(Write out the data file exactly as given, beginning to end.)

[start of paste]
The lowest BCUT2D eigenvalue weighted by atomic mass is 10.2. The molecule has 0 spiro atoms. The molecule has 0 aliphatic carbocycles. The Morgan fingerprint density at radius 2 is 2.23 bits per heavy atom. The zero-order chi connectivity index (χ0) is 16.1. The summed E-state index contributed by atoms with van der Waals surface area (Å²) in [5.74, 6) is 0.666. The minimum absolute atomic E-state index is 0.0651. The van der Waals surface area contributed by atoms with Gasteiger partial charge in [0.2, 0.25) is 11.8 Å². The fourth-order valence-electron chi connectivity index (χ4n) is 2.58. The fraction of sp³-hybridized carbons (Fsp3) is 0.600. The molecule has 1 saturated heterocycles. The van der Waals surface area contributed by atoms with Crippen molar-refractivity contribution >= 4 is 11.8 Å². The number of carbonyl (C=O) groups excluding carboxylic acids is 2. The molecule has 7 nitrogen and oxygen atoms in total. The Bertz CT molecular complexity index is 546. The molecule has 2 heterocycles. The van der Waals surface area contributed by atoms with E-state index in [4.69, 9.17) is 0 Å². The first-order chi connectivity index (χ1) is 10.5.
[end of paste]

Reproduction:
The lowest BCUT2D eigenvalue weighted by atomic mass is 10.2. The molecule has 0 spiro atoms. The molecule has 0 aliphatic carbocycles. The Morgan fingerprint density at radius 2 is 2.23 bits per heavy atom. The zero-order chi connectivity index (χ0) is 16.1. The summed E-state index contributed by atoms with van der Waals surface area (Å²) in [5.74, 6) is 0.666. The minimum absolute atomic E-state index is 0.0651. The van der Waals surface area contributed by atoms with Gasteiger partial charge in [0.2, 0.25) is 11.8 Å². The fourth-order valence-electron chi connectivity index (χ4n) is 2.58. The fraction of sp³-hybridized carbons (Fsp3) is 0.600. The molecule has 1 saturated heterocycles. The van der Waals surface area contributed by atoms with Crippen molar-refractivity contribution >= 4 is 11.8 Å². The number of carbonyl (C=O) groups excluding carboxylic acids is 2. The molecule has 7 nitrogen and oxygen atoms in total. The Bertz CT molecular complexity index is 546. The molecule has 2 heterocycles. The van der Waals surface area contributed by atoms with E-state index in [4.69, 9.17) is 0 Å². The first-order chi connectivity index (χ1) is 10.5.